– Giter
    Mar 6, 2018 at 16:18
  • $\begingroup$ @Giter Right, yes. $\endgroup$
    – rwallace
    Mar 6, 2018 at 16:32
  • $\begingroup$ With the colonization of America, cargo went in both directions. $\endgroup$ Mar 6, 2018 at 16:45
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    $\begingroup$ If your tech level is close to today, then you will have much bigger problems: fuel. Imagine a ludicrous amount of fuel in relation to the weight of the actual cargo, and you will need a whole lot more than that. I suggest reading about the Tsiolkovsky equation. In order to leave Earth's gravity well, you need fuel. But to lift that fuel, you need even more fuel. And to lift that even more fuel, you need again more fuel. Take a look at the rocket which sent us to the Moon, and how much of it was just fuel. Now multiply that by 50000. Wait, you can't just multiply, as it grows exponentially. $\endgroup$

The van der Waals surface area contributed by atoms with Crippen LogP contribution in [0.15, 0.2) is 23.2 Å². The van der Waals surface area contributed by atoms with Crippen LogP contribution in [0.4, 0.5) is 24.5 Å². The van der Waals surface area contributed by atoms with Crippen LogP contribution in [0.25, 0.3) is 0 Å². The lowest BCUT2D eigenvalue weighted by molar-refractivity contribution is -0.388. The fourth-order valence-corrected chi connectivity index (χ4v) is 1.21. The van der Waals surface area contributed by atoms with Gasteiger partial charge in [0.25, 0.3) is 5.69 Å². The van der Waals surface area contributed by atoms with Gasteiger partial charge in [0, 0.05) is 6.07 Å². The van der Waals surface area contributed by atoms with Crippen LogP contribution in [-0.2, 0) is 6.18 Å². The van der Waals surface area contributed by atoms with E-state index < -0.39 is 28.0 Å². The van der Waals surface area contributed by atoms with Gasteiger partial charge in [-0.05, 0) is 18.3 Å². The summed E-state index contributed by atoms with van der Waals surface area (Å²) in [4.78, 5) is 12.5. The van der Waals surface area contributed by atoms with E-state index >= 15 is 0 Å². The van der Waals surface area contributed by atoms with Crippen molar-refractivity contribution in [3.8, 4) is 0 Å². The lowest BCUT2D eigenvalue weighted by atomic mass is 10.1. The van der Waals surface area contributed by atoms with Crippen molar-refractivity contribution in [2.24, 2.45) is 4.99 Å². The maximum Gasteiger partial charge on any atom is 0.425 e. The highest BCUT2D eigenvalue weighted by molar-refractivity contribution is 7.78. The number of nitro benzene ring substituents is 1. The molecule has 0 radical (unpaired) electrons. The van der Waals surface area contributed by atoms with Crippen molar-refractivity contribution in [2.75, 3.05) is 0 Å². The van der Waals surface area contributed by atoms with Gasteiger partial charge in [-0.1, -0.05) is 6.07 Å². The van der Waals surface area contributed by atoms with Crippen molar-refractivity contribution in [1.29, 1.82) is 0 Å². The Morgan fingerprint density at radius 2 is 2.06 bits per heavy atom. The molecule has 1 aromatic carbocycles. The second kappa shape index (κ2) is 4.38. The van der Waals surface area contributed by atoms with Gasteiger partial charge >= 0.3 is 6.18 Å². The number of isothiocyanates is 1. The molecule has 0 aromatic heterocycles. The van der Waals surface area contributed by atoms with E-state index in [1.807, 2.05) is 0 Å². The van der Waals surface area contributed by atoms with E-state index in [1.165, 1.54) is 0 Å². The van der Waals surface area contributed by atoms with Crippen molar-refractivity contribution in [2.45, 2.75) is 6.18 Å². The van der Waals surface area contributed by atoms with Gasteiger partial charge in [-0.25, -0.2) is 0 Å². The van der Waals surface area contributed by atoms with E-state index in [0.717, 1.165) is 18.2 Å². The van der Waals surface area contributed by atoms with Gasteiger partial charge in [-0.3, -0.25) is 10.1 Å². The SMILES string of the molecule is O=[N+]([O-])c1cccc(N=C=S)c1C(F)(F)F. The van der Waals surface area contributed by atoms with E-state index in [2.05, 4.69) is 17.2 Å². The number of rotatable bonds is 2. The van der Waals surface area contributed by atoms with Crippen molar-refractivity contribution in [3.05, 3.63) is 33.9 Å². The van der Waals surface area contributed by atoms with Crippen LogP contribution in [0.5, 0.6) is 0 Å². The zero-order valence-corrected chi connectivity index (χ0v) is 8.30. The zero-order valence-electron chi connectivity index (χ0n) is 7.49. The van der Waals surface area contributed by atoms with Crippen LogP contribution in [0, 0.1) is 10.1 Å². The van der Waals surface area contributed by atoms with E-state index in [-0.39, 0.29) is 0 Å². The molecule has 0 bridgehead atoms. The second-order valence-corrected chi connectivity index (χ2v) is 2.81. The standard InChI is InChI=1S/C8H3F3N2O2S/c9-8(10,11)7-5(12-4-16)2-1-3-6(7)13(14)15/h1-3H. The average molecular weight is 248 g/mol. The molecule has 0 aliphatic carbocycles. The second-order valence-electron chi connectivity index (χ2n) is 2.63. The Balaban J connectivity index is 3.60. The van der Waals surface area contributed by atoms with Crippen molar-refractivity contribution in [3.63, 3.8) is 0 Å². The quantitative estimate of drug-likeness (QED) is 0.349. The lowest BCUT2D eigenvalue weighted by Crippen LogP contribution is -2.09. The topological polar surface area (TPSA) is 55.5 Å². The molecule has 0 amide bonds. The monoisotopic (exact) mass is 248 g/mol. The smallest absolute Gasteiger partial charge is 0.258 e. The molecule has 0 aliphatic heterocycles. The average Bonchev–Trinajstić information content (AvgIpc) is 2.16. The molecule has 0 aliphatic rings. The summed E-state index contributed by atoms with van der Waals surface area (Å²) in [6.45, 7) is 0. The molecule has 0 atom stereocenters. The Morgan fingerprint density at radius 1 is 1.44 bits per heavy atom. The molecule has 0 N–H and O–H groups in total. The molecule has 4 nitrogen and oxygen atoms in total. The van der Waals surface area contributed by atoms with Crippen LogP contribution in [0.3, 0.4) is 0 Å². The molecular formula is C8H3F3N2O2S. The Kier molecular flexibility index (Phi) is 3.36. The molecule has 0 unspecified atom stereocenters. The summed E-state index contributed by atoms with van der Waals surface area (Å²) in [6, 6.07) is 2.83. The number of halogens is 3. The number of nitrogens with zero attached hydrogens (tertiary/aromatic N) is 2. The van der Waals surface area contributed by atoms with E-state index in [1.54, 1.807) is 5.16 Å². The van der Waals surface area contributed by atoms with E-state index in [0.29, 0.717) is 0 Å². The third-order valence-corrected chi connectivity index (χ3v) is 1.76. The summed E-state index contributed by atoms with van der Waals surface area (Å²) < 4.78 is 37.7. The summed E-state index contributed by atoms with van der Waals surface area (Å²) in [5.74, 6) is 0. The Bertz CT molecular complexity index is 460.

– vsz
    Mar 6, 2018 at 21:45
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    $\begingroup$ Having large amounts of cargo delivered on one ship before committing to the arrival of passengers seems like a good idea. If for some reason the cargo delivery fails, would-be passengers can then delay their voyage until a successful delivery can be made. As a related real-world example, Ernest Shackleton set out just before the start of World War I to cross Antarctica; his plan was to have enough supplies to make it about 2/3 of the way across, where he would find supplies left by another crew that was supposed to leave them there. As it happened, ... $\endgroup$
    – supercat